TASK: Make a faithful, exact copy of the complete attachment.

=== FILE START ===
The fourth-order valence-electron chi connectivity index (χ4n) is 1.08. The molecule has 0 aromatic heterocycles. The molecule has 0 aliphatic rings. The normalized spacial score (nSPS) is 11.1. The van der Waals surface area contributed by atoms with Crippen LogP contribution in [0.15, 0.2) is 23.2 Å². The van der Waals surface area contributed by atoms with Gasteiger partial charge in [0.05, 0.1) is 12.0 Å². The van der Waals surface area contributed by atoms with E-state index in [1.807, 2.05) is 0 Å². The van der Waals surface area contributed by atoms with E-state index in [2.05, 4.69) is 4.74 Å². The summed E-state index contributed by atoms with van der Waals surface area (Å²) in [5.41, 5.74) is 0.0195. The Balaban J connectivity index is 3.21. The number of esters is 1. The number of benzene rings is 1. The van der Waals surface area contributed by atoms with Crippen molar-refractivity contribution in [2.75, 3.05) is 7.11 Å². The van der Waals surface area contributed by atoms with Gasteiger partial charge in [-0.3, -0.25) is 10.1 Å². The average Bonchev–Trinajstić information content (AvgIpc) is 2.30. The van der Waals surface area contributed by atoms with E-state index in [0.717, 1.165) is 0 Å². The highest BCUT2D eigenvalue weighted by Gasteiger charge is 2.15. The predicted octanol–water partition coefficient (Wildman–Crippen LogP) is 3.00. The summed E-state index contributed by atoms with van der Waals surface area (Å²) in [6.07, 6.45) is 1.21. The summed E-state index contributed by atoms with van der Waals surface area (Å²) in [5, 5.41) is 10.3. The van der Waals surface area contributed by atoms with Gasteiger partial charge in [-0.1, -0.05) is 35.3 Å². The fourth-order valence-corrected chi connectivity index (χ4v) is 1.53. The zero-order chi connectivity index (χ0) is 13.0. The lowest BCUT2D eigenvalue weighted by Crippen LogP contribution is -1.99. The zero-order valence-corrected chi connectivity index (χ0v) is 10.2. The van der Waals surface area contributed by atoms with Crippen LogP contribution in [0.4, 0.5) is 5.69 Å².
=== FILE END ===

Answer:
The fourth-order valence-electron chi connectivity index (χ4n) is 1.08. The molecule has 0 aromatic heterocycles. The molecule has 0 aliphatic rings. The normalized spacial score (nSPS) is 11.1. The van der Waals surface area contributed by atoms with Crippen LogP contribution in [0.15, 0.2) is 23.2 Å². The van der Waals surface area contributed by atoms with Gasteiger partial charge in [0.05, 0.1) is 12.0 Å². The van der Waals surface area contributed by atoms with E-state index in [1.807, 2.05) is 0 Å². The van der Waals surface area contributed by atoms with E-state index in [2.05, 4.69) is 4.74 Å². The summed E-state index contributed by atoms with van der Waals surface area (Å²) in [5.41, 5.74) is 0.0195. The Balaban J connectivity index is 3.21. The number of esters is 1. The number of benzene rings is 1. The van der Waals surface area contributed by atoms with Crippen molar-refractivity contribution in [2.75, 3.05) is 7.11 Å². The van der Waals surface area contributed by atoms with Gasteiger partial charge in [-0.3, -0.25) is 10.1 Å². The average Bonchev–Trinajstić information content (AvgIpc) is 2.30. The van der Waals surface area contributed by atoms with E-state index in [0.717, 1.165) is 0 Å². The highest BCUT2D eigenvalue weighted by Gasteiger charge is 2.15. The predicted octanol–water partition coefficient (Wildman–Crippen LogP) is 3.00. The summed E-state index contributed by atoms with van der Waals surface area (Å²) in [6.07, 6.45) is 1.21. The summed E-state index contributed by atoms with van der Waals surface area (Å²) in [5, 5.41) is 10.3. The van der Waals surface area contributed by atoms with Gasteiger partial charge in [-0.1, -0.05) is 35.3 Å². The fourth-order valence-corrected chi connectivity index (χ4v) is 1.53. The zero-order chi connectivity index (χ0) is 13.0. The lowest BCUT2D eigenvalue weighted by Crippen LogP contribution is -1.99. The zero-order valence-corrected chi connectivity index (χ0v) is 10.2. The van der Waals surface area contributed by atoms with Crippen LogP contribution in [0.4, 0.5) is 5.69 Å².